Morales’ life became confined to two apartments—his and his ex-wife’s—plus the patio, a fun, hard-to-see space, with cherry and walnut trees. For two months, he says, he dared not venture farther than the yard.
Relatives of his ex-wife, who is Ukrainian, would bring him food, and sometimes he would shop at a grocery store where he would meet the clerk – a teenager with positions Ukrainian pro🇧🇷 Shopping outings were the exceptions in her generally reclusive life.
There was a moment when he narrowly escaped from a confined space. In September, he went out into the yard and saw Russian soldiers aiming their rifles through the wire mesh of the gate. He ran back home and locked the door. Shortly afterwards a group of soldiers arrive to search. A neighbor on the other side of the door shouted that he had no choice but to open the door. Morales opened it and found himself face to face with an FSB agent.
He speaks Russian, but not well enough to pass Ukrainian. He told the agent that he was Irish, his name was Timothy Joseph, he taught English and he lost his passport. The secret police left. A neighbour, an elderly woman, aided him in the deception, telling the police that they had no reason to suspect.
“It changed my perspective,” he says. “Before I was careful. Then I got paranoid.” He says that the interrogation was the worst time he had and that he believes he only got away with it because the agents “were not the smartest people in the world”.
From his hiding place, he was able to return to teaching English online, using a neighbour’s Internet connection to connect with students in other parts of the country and abroad. “It kept me mentally healthy,” he says, even though he couldn’t get paid for the classes.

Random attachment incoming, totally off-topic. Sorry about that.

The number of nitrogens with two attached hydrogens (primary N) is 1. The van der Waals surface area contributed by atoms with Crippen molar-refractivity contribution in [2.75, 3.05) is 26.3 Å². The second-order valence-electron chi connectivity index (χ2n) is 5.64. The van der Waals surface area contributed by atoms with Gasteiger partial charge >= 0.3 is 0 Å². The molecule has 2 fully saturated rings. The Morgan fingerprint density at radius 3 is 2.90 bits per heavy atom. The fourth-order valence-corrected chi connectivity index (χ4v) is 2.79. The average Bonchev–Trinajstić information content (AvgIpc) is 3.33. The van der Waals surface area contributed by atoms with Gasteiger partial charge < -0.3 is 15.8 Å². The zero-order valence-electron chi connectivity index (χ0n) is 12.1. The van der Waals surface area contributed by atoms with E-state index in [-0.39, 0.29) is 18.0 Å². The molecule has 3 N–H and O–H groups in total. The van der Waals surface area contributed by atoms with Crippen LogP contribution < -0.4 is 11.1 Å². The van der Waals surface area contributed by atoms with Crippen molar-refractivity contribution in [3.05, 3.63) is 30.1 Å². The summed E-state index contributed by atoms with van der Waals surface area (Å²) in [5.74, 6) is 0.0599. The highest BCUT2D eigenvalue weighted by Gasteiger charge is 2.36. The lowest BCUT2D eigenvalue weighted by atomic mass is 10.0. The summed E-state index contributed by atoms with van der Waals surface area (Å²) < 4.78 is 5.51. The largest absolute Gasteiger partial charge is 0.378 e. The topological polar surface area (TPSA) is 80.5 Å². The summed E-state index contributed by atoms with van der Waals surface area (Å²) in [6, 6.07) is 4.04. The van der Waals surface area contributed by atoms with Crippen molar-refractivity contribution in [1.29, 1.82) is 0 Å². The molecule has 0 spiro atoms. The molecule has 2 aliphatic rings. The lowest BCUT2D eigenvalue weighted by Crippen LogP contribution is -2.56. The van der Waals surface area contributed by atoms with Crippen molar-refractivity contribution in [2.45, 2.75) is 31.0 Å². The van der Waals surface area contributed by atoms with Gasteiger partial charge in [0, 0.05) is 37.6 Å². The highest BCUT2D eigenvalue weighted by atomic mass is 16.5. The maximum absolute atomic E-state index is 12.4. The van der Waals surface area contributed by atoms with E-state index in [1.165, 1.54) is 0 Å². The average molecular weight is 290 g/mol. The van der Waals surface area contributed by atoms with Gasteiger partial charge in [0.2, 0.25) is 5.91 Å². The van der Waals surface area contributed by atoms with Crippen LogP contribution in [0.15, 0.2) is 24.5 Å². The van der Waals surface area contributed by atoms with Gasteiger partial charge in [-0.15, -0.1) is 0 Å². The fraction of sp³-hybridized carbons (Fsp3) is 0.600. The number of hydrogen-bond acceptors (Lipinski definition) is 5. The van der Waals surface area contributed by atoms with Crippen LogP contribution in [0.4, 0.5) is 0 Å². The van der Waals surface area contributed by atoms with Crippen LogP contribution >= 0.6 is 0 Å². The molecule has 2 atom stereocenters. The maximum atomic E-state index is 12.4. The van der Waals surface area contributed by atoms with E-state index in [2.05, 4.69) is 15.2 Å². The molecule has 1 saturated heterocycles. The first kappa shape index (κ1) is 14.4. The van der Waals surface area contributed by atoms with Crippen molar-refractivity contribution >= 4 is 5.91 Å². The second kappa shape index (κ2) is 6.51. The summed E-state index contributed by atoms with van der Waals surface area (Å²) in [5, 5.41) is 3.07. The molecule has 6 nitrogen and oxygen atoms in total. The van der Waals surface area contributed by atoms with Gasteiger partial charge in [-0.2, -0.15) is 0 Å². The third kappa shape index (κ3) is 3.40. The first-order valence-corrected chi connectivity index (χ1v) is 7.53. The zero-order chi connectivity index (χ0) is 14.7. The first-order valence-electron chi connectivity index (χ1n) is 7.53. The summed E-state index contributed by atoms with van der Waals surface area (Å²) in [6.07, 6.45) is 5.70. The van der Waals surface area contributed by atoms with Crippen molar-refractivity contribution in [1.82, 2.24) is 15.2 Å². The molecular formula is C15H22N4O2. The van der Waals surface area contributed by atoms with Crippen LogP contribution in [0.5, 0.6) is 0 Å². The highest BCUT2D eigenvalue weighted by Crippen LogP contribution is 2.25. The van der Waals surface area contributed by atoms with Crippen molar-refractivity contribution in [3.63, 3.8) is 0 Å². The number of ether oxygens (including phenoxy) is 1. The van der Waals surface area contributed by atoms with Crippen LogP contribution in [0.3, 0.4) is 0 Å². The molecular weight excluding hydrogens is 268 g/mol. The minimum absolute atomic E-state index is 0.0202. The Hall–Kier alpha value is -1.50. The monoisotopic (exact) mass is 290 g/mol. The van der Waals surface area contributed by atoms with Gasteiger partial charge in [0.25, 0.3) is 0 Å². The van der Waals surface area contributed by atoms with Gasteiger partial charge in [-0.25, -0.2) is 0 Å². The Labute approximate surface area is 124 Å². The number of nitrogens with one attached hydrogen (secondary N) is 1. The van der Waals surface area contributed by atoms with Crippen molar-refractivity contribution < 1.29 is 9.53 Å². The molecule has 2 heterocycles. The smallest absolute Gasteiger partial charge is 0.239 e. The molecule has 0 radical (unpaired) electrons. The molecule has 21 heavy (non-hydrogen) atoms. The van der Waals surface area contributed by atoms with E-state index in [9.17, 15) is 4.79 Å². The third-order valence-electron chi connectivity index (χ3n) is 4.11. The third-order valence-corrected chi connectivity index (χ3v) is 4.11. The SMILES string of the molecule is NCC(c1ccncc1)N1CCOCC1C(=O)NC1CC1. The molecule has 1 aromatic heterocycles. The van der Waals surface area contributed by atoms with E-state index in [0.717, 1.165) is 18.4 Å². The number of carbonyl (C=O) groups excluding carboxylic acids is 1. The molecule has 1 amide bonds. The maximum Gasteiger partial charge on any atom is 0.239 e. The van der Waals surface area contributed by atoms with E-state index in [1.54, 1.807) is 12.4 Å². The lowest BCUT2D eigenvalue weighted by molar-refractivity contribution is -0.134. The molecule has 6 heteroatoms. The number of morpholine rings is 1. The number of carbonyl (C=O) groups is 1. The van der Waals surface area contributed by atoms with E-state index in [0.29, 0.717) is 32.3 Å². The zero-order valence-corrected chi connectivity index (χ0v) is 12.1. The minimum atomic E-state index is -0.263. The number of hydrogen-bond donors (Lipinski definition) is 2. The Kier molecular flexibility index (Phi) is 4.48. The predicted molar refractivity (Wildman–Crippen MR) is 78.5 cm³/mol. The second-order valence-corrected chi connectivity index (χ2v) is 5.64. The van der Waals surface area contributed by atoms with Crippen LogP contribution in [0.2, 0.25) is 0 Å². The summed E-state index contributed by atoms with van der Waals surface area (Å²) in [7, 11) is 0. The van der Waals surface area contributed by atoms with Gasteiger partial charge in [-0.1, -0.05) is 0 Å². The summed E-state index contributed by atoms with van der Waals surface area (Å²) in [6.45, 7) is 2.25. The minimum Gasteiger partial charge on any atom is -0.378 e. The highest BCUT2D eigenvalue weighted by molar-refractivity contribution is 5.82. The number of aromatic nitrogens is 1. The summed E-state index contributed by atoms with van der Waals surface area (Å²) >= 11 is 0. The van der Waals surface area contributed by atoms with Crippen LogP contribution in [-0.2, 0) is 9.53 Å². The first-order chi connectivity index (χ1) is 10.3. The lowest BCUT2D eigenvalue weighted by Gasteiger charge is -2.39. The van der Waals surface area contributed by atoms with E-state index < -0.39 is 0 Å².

Morales was worried when he saw a Russian, possibly A.J The civilian official in the occupation governmenthe takes his family to live in an apartment abandoned by Ukrainians in a building across the street, increasing the risk of himself being discovered.
But over time, he noticed something that also became apparent to other residents: that The Russian army was collapsing🇧🇷 Discipline was fading, soldiers were looking rougher, and they were more commonly seen driving stolen local cars than military vehicles. “As time went by, they got dirtier and more confused.”
In the last month of the Russian occupation, Morales noticed that soldiers who had stolen expensive cars, such as BMWs or Mercedes, were moving these vehicles away from Kherson. Disappearance has given hope.
In the week prior to his release, the power went out, and Morales was left without access to the news. On Friday, he saw a car passing on the street carrying the Ukrainian flag. “I knew then that the Russians were gone.”
Take part in the celebration in the central city square, He salutes the soldiers who have entered Kherson, in jeeps and vans, without encountering opposition. But as happy as he is that the city is free, he intends to leave now. “I want to get away from what happened here.”